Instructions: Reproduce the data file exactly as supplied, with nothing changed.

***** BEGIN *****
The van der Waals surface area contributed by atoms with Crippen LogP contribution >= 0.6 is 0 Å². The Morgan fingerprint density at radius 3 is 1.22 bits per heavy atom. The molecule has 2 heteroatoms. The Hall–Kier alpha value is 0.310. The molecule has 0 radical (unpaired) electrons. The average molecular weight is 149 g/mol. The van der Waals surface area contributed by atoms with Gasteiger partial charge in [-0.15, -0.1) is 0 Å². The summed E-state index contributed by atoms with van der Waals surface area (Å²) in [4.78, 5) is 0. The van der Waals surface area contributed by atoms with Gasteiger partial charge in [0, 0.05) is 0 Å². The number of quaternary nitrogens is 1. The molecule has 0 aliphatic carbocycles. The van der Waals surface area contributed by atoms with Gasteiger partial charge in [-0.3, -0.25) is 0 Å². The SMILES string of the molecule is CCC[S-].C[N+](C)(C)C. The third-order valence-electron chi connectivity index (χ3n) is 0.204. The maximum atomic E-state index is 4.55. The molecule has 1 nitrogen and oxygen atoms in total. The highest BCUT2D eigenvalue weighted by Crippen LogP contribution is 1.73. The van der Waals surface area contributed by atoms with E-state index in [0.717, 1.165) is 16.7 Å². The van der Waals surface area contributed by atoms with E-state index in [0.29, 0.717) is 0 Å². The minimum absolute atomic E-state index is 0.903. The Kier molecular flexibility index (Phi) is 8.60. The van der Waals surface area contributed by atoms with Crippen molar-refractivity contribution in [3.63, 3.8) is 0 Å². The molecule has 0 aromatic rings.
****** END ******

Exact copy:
The van der Waals surface area contributed by atoms with Crippen LogP contribution >= 0.6 is 0 Å². The Morgan fingerprint density at radius 3 is 1.22 bits per heavy atom. The molecule has 2 heteroatoms. The Hall–Kier alpha value is 0.310. The molecule has 0 radical (unpaired) electrons. The average molecular weight is 149 g/mol. The van der Waals surface area contributed by atoms with Gasteiger partial charge in [-0.15, -0.1) is 0 Å². The summed E-state index contributed by atoms with van der Waals surface area (Å²) in [4.78, 5) is 0. The van der Waals surface area contributed by atoms with Gasteiger partial charge in [0, 0.05) is 0 Å². The number of quaternary nitrogens is 1. The molecule has 0 aliphatic carbocycles. The van der Waals surface area contributed by atoms with Gasteiger partial charge in [-0.3, -0.25) is 0 Å². The SMILES string of the molecule is CCC[S-].C[N+](C)(C)C. The third-order valence-electron chi connectivity index (χ3n) is 0.204. The maximum atomic E-state index is 4.55. The molecule has 1 nitrogen and oxygen atoms in total. The highest BCUT2D eigenvalue weighted by Crippen LogP contribution is 1.73. The van der Waals surface area contributed by atoms with E-state index in [0.717, 1.165) is 16.7 Å². The van der Waals surface area contributed by atoms with E-state index in [0.29, 0.717) is 0 Å². The minimum absolute atomic E-state index is 0.903. The Kier molecular flexibility index (Phi) is 8.60. The van der Waals surface area contributed by atoms with Crippen molar-refractivity contribution in [3.63, 3.8) is 0 Å². The molecule has 0 aromatic rings.